The watercooler talk among the new Junior Officers and the wannabe Foreign Service Officers out there has recently focused on the newly announced changes to the Foreign Service testing process. Granted, the buzz has probably been quite a bit louder among the wannabe’s because for those of us already in it is more of a “Huh…that’s interesting” kind of thing because we’ve already made it. It is a much bigger deal to those still trying to get in.
The process has long consisted of two primary parts: the written exam and the oral assessment. The written part was a broad-ranging exam that covered everything from history, geography, politics, and economics to pop culture and English grammar. If you passed that (I think historically about 25% do) then you are invited to an all day oral assessment where you go through an interview, a group exercise with other candidates, and a case management exercise on a computer.
The new process will start with submitting a resume to a panel who will decide who to admit to the written exam which will now be done on a computer and held in various testing centers around the country. From then on the process will be largely the same. It doesn’t sound like a drastic change, but to many it represents a big step away from the previous egalitarian style of the test. In the original version it didn’t matter where (or even if) you went to college or served in the military. If you can pass all of the tests then you can be hired. High school graduate or neurosurgeon, your chances are technically even. With submitting a resume, the test runs the risk of allowing State to only accept those who went to the right schools or previously worked at the right places.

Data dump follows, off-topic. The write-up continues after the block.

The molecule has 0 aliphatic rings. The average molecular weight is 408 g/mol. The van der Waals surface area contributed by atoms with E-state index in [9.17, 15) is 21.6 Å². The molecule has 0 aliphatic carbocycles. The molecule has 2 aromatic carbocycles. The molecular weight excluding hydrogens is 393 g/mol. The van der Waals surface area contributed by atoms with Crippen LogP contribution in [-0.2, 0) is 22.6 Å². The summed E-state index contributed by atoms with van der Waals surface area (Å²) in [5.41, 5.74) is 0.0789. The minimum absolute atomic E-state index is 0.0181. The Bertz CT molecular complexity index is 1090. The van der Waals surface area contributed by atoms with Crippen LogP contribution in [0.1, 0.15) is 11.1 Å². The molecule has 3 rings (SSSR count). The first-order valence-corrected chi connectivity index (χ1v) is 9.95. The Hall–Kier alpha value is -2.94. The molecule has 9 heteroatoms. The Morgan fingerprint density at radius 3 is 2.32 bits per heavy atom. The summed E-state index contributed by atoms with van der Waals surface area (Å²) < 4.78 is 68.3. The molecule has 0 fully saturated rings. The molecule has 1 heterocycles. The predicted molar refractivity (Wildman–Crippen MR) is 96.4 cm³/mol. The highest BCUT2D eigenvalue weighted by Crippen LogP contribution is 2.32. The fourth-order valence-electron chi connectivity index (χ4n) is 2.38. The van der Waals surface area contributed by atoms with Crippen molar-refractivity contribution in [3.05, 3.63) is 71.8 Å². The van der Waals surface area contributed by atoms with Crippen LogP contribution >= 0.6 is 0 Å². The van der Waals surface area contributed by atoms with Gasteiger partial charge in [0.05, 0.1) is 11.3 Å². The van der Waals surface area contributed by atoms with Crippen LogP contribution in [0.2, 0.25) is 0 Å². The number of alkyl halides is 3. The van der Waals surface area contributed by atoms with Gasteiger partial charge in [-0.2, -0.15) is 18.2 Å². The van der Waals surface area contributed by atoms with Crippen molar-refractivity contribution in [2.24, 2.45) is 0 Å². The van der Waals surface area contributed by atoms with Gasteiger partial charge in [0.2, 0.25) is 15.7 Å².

I can understand the concerns, but I don’t see the process becoming that corrupted myself. It is nice to know that with absolutely no college you still had the chance to pass the tests and get in, but in reality I haven’t met anyone yet who didn’t have a college degree. In fact, I was in the minority in our class of 73 who didn’t have a masters degree.
The number of people who have been taking the written exam the last few years has been well over 20,000. If we want to speed up the hiring process then State needs to make these numbers more manageable.
The International Herald Tribune has a nice piece on the changes that I recommend you check out if you are interested. I like this particular article because it refers to the FSWE as the “nation’s leading smarty-pants exam” which I don’t really agree with, but it stroke my ego.